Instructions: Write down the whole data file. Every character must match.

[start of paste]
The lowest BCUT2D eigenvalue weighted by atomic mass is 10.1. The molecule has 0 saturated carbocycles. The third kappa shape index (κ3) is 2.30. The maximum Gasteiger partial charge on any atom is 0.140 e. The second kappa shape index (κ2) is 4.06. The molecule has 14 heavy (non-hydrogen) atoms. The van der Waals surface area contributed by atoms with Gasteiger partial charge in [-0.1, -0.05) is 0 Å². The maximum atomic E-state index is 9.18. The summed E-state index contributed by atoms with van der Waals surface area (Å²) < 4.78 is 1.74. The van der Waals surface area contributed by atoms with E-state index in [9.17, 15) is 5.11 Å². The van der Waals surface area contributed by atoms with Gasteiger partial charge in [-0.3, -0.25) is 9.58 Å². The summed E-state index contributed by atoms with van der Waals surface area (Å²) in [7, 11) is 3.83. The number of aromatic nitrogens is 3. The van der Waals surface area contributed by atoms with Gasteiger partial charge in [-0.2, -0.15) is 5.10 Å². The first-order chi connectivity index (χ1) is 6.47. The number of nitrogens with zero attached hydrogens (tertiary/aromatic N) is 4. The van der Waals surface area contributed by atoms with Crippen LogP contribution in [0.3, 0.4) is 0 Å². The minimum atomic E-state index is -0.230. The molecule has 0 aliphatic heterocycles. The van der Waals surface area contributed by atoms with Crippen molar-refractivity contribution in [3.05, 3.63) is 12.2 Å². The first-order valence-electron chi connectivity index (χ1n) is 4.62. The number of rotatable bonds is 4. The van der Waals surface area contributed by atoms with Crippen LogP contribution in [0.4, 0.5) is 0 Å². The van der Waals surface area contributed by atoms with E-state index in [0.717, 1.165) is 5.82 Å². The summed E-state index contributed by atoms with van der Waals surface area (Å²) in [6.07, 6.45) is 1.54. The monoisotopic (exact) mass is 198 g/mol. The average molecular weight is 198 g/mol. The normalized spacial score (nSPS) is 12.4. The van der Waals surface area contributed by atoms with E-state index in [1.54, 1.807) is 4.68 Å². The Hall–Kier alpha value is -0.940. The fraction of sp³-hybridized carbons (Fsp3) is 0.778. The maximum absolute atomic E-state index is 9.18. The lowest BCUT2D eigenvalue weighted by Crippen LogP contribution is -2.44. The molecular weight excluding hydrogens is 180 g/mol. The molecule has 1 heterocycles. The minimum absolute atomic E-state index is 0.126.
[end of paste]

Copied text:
The lowest BCUT2D eigenvalue weighted by atomic mass is 10.1. The molecule has 0 saturated carbocycles. The third kappa shape index (κ3) is 2.30. The maximum Gasteiger partial charge on any atom is 0.140 e. The second kappa shape index (κ2) is 4.06. The molecule has 14 heavy (non-hydrogen) atoms. The van der Waals surface area contributed by atoms with Gasteiger partial charge in [-0.1, -0.05) is 0 Å². The maximum atomic E-state index is 9.18. The summed E-state index contributed by atoms with van der Waals surface area (Å²) < 4.78 is 1.74. The van der Waals surface area contributed by atoms with E-state index in [9.17, 15) is 5.11 Å². The van der Waals surface area contributed by atoms with Gasteiger partial charge in [-0.3, -0.25) is 9.58 Å². The summed E-state index contributed by atoms with van der Waals surface area (Å²) in [7, 11) is 3.83. The number of aromatic nitrogens is 3. The van der Waals surface area contributed by atoms with Gasteiger partial charge in [-0.2, -0.15) is 5.10 Å². The first-order chi connectivity index (χ1) is 6.47. The number of nitrogens with zero attached hydrogens (tertiary/aromatic N) is 4. The van der Waals surface area contributed by atoms with Crippen LogP contribution in [0.3, 0.4) is 0 Å². The minimum atomic E-state index is -0.230. The molecule has 0 aliphatic heterocycles. The van der Waals surface area contributed by atoms with Crippen molar-refractivity contribution in [3.05, 3.63) is 12.2 Å². The first-order valence-electron chi connectivity index (χ1n) is 4.62. The number of rotatable bonds is 4. The van der Waals surface area contributed by atoms with Crippen LogP contribution in [0.4, 0.5) is 0 Å². The van der Waals surface area contributed by atoms with E-state index in [0.717, 1.165) is 5.82 Å². The summed E-state index contributed by atoms with van der Waals surface area (Å²) in [6.07, 6.45) is 1.54. The monoisotopic (exact) mass is 198 g/mol. The average molecular weight is 198 g/mol. The normalized spacial score (nSPS) is 12.4. The van der Waals surface area contributed by atoms with E-state index in [1.54, 1.807) is 4.68 Å². The Hall–Kier alpha value is -0.940. The fraction of sp³-hybridized carbons (Fsp3) is 0.778. The maximum absolute atomic E-state index is 9.18. The lowest BCUT2D eigenvalue weighted by Crippen LogP contribution is -2.44. The molecular weight excluding hydrogens is 180 g/mol. The molecule has 1 heterocycles. The minimum absolute atomic E-state index is 0.126.